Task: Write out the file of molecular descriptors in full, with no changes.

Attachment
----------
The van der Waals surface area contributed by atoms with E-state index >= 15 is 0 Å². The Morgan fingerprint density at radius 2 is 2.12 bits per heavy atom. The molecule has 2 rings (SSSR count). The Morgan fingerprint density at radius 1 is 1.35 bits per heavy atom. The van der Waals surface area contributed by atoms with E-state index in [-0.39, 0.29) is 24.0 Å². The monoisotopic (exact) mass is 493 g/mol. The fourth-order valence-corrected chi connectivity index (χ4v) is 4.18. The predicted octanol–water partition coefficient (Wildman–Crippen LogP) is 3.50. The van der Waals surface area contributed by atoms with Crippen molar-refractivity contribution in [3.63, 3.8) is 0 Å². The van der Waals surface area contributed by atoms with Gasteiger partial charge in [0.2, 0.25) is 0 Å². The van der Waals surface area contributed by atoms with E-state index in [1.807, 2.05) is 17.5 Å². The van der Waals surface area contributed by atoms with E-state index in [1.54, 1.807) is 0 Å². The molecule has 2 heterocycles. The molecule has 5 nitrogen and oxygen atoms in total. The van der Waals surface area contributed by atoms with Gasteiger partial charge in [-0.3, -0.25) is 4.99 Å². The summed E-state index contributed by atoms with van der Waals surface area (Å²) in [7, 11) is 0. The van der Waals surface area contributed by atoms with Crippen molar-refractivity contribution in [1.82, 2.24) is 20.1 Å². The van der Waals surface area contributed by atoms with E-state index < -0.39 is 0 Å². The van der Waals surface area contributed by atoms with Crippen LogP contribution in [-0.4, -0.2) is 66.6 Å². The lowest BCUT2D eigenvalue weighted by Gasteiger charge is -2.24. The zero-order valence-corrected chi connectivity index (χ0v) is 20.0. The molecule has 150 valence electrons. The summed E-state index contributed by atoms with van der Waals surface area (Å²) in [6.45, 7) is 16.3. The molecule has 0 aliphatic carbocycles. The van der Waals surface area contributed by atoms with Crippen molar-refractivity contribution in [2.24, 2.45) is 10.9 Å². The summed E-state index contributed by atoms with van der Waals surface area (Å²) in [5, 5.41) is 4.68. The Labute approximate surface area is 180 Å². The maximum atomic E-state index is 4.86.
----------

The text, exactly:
The van der Waals surface area contributed by atoms with E-state index >= 15 is 0 Å². The Morgan fingerprint density at radius 2 is 2.12 bits per heavy atom. The molecule has 2 rings (SSSR count). The Morgan fingerprint density at radius 1 is 1.35 bits per heavy atom. The van der Waals surface area contributed by atoms with E-state index in [-0.39, 0.29) is 24.0 Å². The monoisotopic (exact) mass is 493 g/mol. The fourth-order valence-corrected chi connectivity index (χ4v) is 4.18. The predicted octanol–water partition coefficient (Wildman–Crippen LogP) is 3.50. The van der Waals surface area contributed by atoms with Crippen molar-refractivity contribution in [3.63, 3.8) is 0 Å². The van der Waals surface area contributed by atoms with Gasteiger partial charge in [0.2, 0.25) is 0 Å². The van der Waals surface area contributed by atoms with E-state index in [1.807, 2.05) is 17.5 Å². The van der Waals surface area contributed by atoms with E-state index in [1.54, 1.807) is 0 Å². The molecule has 2 heterocycles. The molecule has 5 nitrogen and oxygen atoms in total. The van der Waals surface area contributed by atoms with Gasteiger partial charge in [-0.3, -0.25) is 4.99 Å². The summed E-state index contributed by atoms with van der Waals surface area (Å²) in [7, 11) is 0. The van der Waals surface area contributed by atoms with Crippen molar-refractivity contribution in [1.82, 2.24) is 20.1 Å². The van der Waals surface area contributed by atoms with E-state index < -0.39 is 0 Å². The van der Waals surface area contributed by atoms with Crippen LogP contribution in [-0.4, -0.2) is 66.6 Å². The lowest BCUT2D eigenvalue weighted by Gasteiger charge is -2.24. The zero-order valence-corrected chi connectivity index (χ0v) is 20.0. The molecule has 150 valence electrons. The summed E-state index contributed by atoms with van der Waals surface area (Å²) in [6.45, 7) is 16.3. The molecule has 0 aliphatic carbocycles. The van der Waals surface area contributed by atoms with Crippen molar-refractivity contribution in [2.24, 2.45) is 10.9 Å². The summed E-state index contributed by atoms with van der Waals surface area (Å²) in [5, 5.41) is 4.68. The Labute approximate surface area is 180 Å². The maximum atomic E-state index is 4.86.